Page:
Catalogers Struggle to Make Mail Plans
"My clients' plans are generally flat [compared] to last year, and across the board it seems like it's flat," said Susan Giampietro, senior client management director of the brokerage division at ClientLogic Specialists Marketing Services, Weehawken, NJ. She works mainly with consumer catalogers. "In terms of response, things are a little on the soft side, but I think mailers are making their plans. I only have one client that is not making plan right now, but it has been a struggle to make plan."
From a list management perspective, one executive said things were status quo.
"Consumer [list rental] is steady," said Fran Golub, senior vice president of list management at Walter Karl, Pearl River, NY, a Donnelley Marketing and infoUSA company. "I don't see huge increases. If anything, it's flat to slightly up." But she noted a surge in e-mail and postal list rentals for corporate gift offers.
And despite the Nov. 14 passage of rate increases by the U.S. Postal Service Board of Governors, mailers have not added circulation to beat the increase. Postal rates and fees rise an average of 5.4 percent Jan. 8.
"Mailers knew the postal rate increase was coming, but I did not see -- as I had in years past -- a surge in mailing before the increase," Giampietro said. "I think that is indicative of the times right now and the economic condition of everyone's businesses."
That seems to be the case from the management side, too.
"No, I haven't seen any circulation increases to beat the postal rate increase," Golub said. "Unfortunately, I haven't seen any huge orders coming in."
Another consumer catalog professional said that though circulation for his clients was up a tiny amount, mailers were hoping for better sales than last year but haven't quite gotten there yet.
"I think most of our clients had their sales expectations up from last year," said Bill LaPierre, vice president of catalog brokerage at Millard Group Inc., Peterborough, NH. "What we're hearing is that many clients are performing at about last year's sales levels."
Weather has been a large part of the problem.
"At least in the apparel market, when the weather did finally get a little cold, sales increased, but the weather warmed up again," Giampietro said. "There was a very clear trend: When it got cool, sales went up."
LaPierre agreed, saying that early October sales were strong for many catalogers but did not continue through the month.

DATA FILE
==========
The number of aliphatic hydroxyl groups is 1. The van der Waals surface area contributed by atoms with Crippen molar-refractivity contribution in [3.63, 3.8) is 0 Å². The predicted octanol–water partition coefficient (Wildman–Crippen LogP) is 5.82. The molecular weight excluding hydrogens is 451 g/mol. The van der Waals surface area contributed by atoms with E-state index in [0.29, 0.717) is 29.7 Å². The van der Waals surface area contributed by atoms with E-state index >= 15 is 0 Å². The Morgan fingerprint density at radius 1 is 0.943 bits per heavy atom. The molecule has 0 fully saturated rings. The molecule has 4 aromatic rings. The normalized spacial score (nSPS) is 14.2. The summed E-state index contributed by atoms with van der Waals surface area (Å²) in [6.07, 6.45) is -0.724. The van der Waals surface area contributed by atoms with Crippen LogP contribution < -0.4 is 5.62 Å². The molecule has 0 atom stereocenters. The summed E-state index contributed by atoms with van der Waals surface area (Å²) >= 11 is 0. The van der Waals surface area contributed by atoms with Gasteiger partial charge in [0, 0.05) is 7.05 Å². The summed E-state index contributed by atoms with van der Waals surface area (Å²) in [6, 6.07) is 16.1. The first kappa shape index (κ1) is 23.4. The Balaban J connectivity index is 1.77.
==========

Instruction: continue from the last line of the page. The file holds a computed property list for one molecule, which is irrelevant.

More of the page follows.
"We've been hearing that quite a few clients have experienced soft sales, and we think it's largely [because of] the abnormally warm weather that has affected most of the country for the last couple of weeks," he said. "An awful lot of our clients would like to see a good chunk of the Northeast and the Northern Plains states get cold and have some snow. No one is buying sweaters with record heat."
Another trend that list companies are tracking this season is the increased use of incentives to get consumers buying.
"Five or 10 years ago, if you hit that sort of a skid, there wasn't much you could do about it other than maybe try to do some additional upsell on the phone," LaPierre said. "Now a number of marketers are putting free shipping offers onto their Web sites and into their e-mail marketing."
Giampietro cited the highly publicized free shipping offer from L.L. Bean, which never has been big on incentives, as clear evidence of the trend.
"They aren't my client, but L.L. Bean never used to offer anything, and now they are offering free shipping," she said. "If they're doing it, it's got to mean something. If you're not incentivizing the customer, it's very, very difficult to get new ones and keep the ones you have. Customers who are used to buying direct are trained to look for these offers."
Typical incentives include free shipping, dollars off orders of certain amounts and percentages off.
LaPierre attributed some of the softness to a lack of product innovation.
"There's not a whole lot of what I would consider to be new or exciting product out there," he said. "It's really just a regurgitation of what everybody else has had."
Of course, mailers and list professionals alike look forward to the holiday shopping push after Thanksgiving and well into December, thanks to the Internet.
"Once Thanksgiving passes, that's when you start to see sales picking up, and by mid-December that's when orders are really coming in," Giampietro said. "With free shipping and express shipping on the Web, everybody is just coming in later and later."
Some of ClientLogic's clients have started mailing a little later because they want to hit people when they are ready to buy and not too early.
Based on matchbacks that mailers do to assess the percentage allocation of catalog sales on the Web, Giampietro said the average seems to be 35 percent to 40 percent.
"Those numbers are growing," she said. "If you talked to us a year or two ago, we probably would have said 25-30 percent, and it will likely be higher next year."
Though LaPierre agreed that an uptick would happen in December, he estimated that as of early last week his clients already had 40 percent to 50 percent of their holiday sales.
Kristen Bremner covers list news, insert media, privacy and fundraising for DM News and DMNews.com. To keep up with the latest developments in these areas, subscribe to our daily and weekly e-mail newsletters by visiting www.dmnews.com/newsletters